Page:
Leading Operations Online
In a prior AdMonsters article (http://www.admonsters.com/blog/back-basics-or-mobile-advertisers-dilemma), I spoke about gut reaction changes implemented to impact goals for mobile display campaigns, and how the basis for change must instead be a solid foundation of data and analysis over time.
Let’s consider this for a moment with respect to mobile display advertising. Tools at the advertiser’s disposal often go unused. Given that methodical analysis for change is generally missing, oft times the outcome of the campaign and what may be done to influence the results are left to the Supply side.
I am very familiar with the story, myself, as an ex-Ad Ops fellow in mobile. Someone on the Supply side gets a call from a media buyer, one that is rife with disappointment, anger, and frustration, regarding the performance of their media:
‘Our ROI isn’t where it needs to be’, they say.
‘Increase our click-through rate and get us more conversions.’
‘Change the sites we’re on.’
Yesterday I attended the IAB Marketplace: Digital Video conference. Digital Video has so much exciting potential for the industry and seems to be getting bigger. Brian Shin of Visibile Measures said video is growing faster than anyone could have imagined and Cisco estimates that in 2013, 90 percent of Internet bandwidth will be taken up by video traffic. How do we harness this potential?
The lineup of speakers including industry leaders like Joey Trotz, Chris Young and Robert Davis to comedian Kevin Pollack as well as Kevin Jonas, Sr. (father of the Jonas brothers and co-founder of the Jonas Group) seem well poised to answer this question. Here are some key takeaways from the day:
Robert Davis, Ogilvy Worldwide, said what we are experiencing is a user revolution. It’s happening in content production, in contributions to content, in viewing habits, and even in advertising. Viewers of digital video content are now involved in all these things. Brian Shin, who was co-keynote with Robert...
Video syndication is a hot topic in the world of online media. While the general idea is well enough understood—it’s a way for content owners to make more money in more places—there is still plenty of confusion about what video syndication actually is, how it works, and what publishers need to do to start the revenue flowing.
The easy part: understanding how it works
Let’s begin with definitions of terms. Video syndication builds on a similar model, which was developed for television. TV syndication is the practice of selling the right to present a TV show in a specific geography for a specific time period, especially to more than one customer, such as a TV station, a cable channel, or a programming service such as a national broadcasting system. Daytime talk and game shows, sitcom reruns, original TV movies, reality shows are all great examples of syndication. The same show may appear on dozens or hundreds of individual outlets at the same time, and even more over an extended period of time, generating ad revenue everywhere and every time it appears. It’s a big business, supporting a $4.2 billion ad marketplace in 2010.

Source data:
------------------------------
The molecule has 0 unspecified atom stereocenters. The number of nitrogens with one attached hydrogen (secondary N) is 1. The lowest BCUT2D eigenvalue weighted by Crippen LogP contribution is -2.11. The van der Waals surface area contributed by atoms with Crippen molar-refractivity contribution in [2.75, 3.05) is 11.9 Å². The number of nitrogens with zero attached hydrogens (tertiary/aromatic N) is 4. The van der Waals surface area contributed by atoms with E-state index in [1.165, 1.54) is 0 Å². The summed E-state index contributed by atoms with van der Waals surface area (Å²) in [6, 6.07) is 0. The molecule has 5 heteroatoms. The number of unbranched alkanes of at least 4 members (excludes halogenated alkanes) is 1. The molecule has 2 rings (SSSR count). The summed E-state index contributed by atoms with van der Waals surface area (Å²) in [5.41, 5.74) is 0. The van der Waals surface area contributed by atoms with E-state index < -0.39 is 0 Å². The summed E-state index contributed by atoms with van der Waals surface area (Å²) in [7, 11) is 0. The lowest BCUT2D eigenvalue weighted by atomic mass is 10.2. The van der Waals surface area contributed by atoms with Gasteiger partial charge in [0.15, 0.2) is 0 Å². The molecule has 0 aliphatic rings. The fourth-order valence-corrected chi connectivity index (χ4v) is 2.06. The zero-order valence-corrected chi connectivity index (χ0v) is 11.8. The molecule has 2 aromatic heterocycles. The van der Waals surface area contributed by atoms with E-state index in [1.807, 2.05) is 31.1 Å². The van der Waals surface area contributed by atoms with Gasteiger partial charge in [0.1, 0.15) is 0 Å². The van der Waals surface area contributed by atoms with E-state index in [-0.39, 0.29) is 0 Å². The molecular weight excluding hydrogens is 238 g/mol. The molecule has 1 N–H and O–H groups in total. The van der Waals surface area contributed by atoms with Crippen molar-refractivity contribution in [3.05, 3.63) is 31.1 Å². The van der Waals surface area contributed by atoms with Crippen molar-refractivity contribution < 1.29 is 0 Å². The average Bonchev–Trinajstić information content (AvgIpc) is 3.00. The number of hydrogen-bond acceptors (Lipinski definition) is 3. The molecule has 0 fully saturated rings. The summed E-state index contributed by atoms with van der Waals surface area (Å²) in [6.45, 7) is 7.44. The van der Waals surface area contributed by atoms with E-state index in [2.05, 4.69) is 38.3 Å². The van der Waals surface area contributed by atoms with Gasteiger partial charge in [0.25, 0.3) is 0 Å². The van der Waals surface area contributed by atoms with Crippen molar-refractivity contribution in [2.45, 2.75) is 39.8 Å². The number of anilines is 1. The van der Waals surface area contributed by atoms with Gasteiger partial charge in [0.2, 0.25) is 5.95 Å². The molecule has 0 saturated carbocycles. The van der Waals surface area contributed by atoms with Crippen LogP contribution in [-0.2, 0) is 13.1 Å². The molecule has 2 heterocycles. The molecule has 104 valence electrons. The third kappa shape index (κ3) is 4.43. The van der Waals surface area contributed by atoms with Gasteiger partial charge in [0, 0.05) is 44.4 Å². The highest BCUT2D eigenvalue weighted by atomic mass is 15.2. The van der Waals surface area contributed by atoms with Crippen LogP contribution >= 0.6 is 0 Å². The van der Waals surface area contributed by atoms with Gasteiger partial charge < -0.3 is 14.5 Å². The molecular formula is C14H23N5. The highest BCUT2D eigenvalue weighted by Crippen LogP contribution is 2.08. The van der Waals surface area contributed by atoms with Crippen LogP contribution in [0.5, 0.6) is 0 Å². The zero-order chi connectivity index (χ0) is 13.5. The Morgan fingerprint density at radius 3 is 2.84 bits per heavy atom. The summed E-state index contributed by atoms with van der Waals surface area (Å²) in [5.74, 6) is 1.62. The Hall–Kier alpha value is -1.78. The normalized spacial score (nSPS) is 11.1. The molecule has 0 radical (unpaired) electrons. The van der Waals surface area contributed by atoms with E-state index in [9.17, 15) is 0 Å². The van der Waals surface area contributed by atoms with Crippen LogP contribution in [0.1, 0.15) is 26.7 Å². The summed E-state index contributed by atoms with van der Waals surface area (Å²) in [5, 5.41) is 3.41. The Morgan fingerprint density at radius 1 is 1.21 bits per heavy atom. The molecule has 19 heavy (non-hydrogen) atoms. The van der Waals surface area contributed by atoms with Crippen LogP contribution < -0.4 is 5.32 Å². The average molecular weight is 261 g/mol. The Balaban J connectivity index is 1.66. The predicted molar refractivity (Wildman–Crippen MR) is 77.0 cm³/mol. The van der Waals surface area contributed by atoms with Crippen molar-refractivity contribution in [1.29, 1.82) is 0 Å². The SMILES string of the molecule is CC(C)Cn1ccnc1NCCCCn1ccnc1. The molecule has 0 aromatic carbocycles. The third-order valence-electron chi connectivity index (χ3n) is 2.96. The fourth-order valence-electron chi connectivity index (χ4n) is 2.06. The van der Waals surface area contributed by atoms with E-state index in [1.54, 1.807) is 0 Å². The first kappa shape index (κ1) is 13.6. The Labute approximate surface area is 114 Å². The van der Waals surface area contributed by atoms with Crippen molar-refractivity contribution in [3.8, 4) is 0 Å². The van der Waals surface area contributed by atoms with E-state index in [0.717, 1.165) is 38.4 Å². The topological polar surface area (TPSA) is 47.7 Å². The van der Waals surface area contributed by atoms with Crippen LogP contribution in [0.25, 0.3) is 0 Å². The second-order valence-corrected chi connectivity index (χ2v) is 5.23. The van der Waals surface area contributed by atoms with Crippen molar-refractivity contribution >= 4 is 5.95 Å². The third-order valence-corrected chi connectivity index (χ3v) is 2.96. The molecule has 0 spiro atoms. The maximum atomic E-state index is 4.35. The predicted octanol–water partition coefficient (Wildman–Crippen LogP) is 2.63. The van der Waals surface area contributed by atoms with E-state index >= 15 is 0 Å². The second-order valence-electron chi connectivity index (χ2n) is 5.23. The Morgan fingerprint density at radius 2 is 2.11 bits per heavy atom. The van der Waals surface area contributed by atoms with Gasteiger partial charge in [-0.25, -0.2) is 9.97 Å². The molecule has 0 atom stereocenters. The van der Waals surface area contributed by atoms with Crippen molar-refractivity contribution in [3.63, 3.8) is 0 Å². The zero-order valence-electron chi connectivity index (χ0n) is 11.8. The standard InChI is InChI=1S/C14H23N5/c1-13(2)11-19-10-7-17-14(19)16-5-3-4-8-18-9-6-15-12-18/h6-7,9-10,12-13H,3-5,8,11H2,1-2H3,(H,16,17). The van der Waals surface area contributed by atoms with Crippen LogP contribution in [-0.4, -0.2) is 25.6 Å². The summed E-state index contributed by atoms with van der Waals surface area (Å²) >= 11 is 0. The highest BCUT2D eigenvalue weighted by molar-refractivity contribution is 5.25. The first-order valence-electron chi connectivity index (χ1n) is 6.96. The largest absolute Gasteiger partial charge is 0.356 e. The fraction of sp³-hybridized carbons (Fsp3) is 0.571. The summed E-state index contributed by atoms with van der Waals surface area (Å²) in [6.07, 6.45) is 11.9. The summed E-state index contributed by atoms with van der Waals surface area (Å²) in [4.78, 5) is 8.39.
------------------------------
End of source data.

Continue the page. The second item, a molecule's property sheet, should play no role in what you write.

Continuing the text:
Before I get started, and in the interest of full disclosure, our company is in the business of providing a data management platform to publishers, advertisers, and just about anyone else that may benefit from one. Our product, Crowd Control, is a powerful online data management system that has served as the infrastructure for our brand focused online media and data business for over four years.
Some of our competitors in this market espouse the virtues of a "pure platform", and more to the point, the pitfalls of an offering from a company like ours. The point they are trying to make is that a company that has both a licensable SaaS product and a media network poses a conflict of interest and is a dangerous option for those in the market for a product to manage their own data. We obviously could not disagree more vehemently, and believe quite the opposite to be true. In fact, I'd be hesitant to ever recommend someone use a product offered by a company that they themselves do not use and...
I hope everyone enjoyed the AdMonsters Memphis Publisher Forum. I was in Memphis on Sunday night and then made my way to Chicago for a conference called DrupalCon. AdMonsters is a Drupal site and we were very pleased to participate in this event. I took away a LOT of knowledge from our peers on the technology side of things. One of the subjects that everyone was talking about was mobile. It really connected with me how the same discussions happening at DrupalCon could be applied to mobile advertising. I'd like to share some of those takeaways in this post.
A little back story
For those of you not familiar, Drupal is an open-source framework/CMS/codebase used to power websites including...